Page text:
• Dark clothes.  Basically, you will blend in better with dark pants and shirts.  In Bulgaria, people like black. I haven’t seen so much black clothing since New York City, and I find that a somewhat amusing.  What you want to avoid, of course, is shirts with American symbols (e.g., teams) or English writing; wearing them is an invitation to be hassled or ripped off.
  • Shoes.  Twenty years ago, high-tech looking sports shoes would have made you stand out.  Not anymore with inexpensive Chinese manufacturing.  Even so, darker is better.  Older and dirtier is better.  Don’t stand out.

Batteries.  No need to worry about AA or AAA batteries.  I’m talking about rechargables for phone, tablets, etc.  I got two, one lighter weight, one heavier-duty.  Phones and tablets are always operational, and you won’t get stranded without maps or capacity to call.

Mapping.  I prefer to work offline when I am on travel for good reasons.  First, put your phone into airplane mode with all the transmitters off, and your batteries will last a LOT longer.  Second, cell service can be spotty, or even if it is available, it may not be your brand and so you are roaming and that is expensive.  So, overall, it is best to have standalone capabilities in your mapping.

  • GMaps.  Yes, it’s the big gorilla, but it has issues.  First, the maps may not be as complete outside the US.  Second, you can download specific areas, but you only get to have them for a few weeks before they expire.  This means that you can’t prep your equipment before you leave. On the bright side, the names of the streets are in English; on the bad side, the offline search doesn’t really work.  I’m not sure that routing works when offline, and setting up destinations is not so easy.  Maybe I’m just not a pro and that the more you use them, the easier they get.  I find GMAPS zero hassle when online, but don’t be surprised if you are disappointed and frustrated if you lose your cell signal.
  • The preceding paragraph made me want an off-line alternative, and there is a GREAT one.  It’s called NavMii, and it is fantastic and I can’t say enough good things about it.  You can download entire countries; you can update them a month later, but you don’t need to do so.  The maps don’t take up a lot of space on your phone or tablet.  The application is free, and so are the maps (Android only).  The number of interest points is amazing.  The search function works great.  In short, it is EVERYTHING that you need, except one item.  If you’re in a non-latin language country (e.g., cyrillic alphabet, pictographic symbols), then the good news is that the roads are all in a language that is replicated on the street signs.  The bad news is that it probably isn’t what you are reading when you book your hotel online.  And while the search function is fantastic, I don’t even begin to know how to key in alternative alphabets on my tablet.  But, setting a destination is easy.  If you are online at the hotel and run a search on Google Maps and see where you are going, then you just touch your screen and hit Navigate, and you have great offline navigation!  I downloaded the entire continent of Europe on to my tablet in advance.  No matter where I am, whether there is a cell signal or not, I know, within a few feet, of where I stand.  I’ve navigated in Kyoto, Malaysia, the streets of Paris with extreme precision.  It is an incredible application.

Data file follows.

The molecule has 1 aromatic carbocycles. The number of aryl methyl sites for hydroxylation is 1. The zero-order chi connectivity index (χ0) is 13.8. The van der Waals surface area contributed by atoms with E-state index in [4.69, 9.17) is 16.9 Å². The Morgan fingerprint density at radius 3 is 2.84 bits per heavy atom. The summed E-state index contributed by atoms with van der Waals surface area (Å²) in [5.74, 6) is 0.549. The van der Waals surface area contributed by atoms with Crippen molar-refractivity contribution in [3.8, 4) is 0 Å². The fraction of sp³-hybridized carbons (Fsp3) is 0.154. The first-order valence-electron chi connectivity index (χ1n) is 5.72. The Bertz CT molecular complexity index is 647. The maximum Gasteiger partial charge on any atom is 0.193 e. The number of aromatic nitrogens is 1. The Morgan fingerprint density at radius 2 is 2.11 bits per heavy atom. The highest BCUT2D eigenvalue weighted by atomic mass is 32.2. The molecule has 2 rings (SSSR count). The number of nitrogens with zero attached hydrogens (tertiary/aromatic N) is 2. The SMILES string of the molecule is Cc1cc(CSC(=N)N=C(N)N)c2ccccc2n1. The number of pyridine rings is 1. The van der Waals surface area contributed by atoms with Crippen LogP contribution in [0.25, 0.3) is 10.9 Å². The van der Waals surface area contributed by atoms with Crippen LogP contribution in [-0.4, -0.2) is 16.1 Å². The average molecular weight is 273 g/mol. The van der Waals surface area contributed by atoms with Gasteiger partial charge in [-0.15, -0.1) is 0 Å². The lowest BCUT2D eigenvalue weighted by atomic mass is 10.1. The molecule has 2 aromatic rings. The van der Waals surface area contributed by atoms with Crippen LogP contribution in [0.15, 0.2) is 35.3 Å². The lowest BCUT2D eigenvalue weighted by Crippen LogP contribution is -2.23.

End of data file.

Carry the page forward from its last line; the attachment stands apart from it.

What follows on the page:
Also, there are a wide range of map-enabled site-seeing apps for tablets.  They have walking tours and can also be used for just wandering.  As you walk, you can see on the tablet that you are near a site, and then you can wander over to it and read about it.  The descriptions tend to be politically neutral and not very in-depth, but they will give you about what you can get off of a plaque which is probably in another language.  They are best used in highly urban environments with many sites.  Cost for a city app is $3-4, and are a nice tour guide convenience.

Next post: Entertainment.

Travel Tech – Hardware, Banking and Mail

I’ve been on the road now for almost six months, and I apologize for not writing, but it was nice to have some time off from life and just enjoy the travels.  My classes in statistics are going well and occupying most of my days, and, while it may seem odd to most, they are very interesting and fun.

I spent many months planning my expat departure from the US, and so I will relay some of the technologies that are very useful when traveling especially when travelling for an extended period.  I will try to organize them into coherent groups, and it may take several posts because I’ve learned a lot.


  • Google phone.  I bought a Nexus 5x.  This phone is pre-enabled in over one hundred countries, meaning that you can make phone calls and send and receive texts with it when you get off the plane (no euro sim cards required).  This is convenient.  However, some apps (e.g., NavMii) have some problems working on it for undetermined reasons; maybe Google has done what Microsoft used to do with Windows and made their hardware difficult for others to use successfully so that people stick with the Google tools (e.g., GMaps).  Even so, very useful phone for its convenience.  The HDR photos are very good looking, too.